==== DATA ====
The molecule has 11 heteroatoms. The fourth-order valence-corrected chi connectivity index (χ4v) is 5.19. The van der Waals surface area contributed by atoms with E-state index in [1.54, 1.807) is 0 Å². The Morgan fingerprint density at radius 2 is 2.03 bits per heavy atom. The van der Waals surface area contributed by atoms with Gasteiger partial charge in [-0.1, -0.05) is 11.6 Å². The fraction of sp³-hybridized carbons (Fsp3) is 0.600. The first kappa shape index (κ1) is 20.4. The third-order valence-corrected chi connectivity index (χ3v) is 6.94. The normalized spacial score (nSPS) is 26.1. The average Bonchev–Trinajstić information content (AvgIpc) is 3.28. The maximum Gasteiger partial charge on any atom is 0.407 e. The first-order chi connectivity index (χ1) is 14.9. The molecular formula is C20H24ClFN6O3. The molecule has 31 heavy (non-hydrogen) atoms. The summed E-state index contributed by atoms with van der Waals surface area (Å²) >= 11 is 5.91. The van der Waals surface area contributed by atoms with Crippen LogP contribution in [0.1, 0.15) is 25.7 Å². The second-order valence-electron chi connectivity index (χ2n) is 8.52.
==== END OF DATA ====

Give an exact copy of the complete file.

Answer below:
The molecule has 11 heteroatoms. The fourth-order valence-corrected chi connectivity index (χ4v) is 5.19. The van der Waals surface area contributed by atoms with E-state index in [1.54, 1.807) is 0 Å². The Morgan fingerprint density at radius 2 is 2.03 bits per heavy atom. The van der Waals surface area contributed by atoms with Gasteiger partial charge in [-0.1, -0.05) is 11.6 Å². The fraction of sp³-hybridized carbons (Fsp3) is 0.600. The first kappa shape index (κ1) is 20.4. The third-order valence-corrected chi connectivity index (χ3v) is 6.94. The normalized spacial score (nSPS) is 26.1. The average Bonchev–Trinajstić information content (AvgIpc) is 3.28. The maximum Gasteiger partial charge on any atom is 0.407 e. The first-order chi connectivity index (χ1) is 14.9. The molecular formula is C20H24ClFN6O3. The molecule has 31 heavy (non-hydrogen) atoms. The summed E-state index contributed by atoms with van der Waals surface area (Å²) >= 11 is 5.91. The van der Waals surface area contributed by atoms with Crippen LogP contribution in [0.1, 0.15) is 25.7 Å². The second-order valence-electron chi connectivity index (χ2n) is 8.52.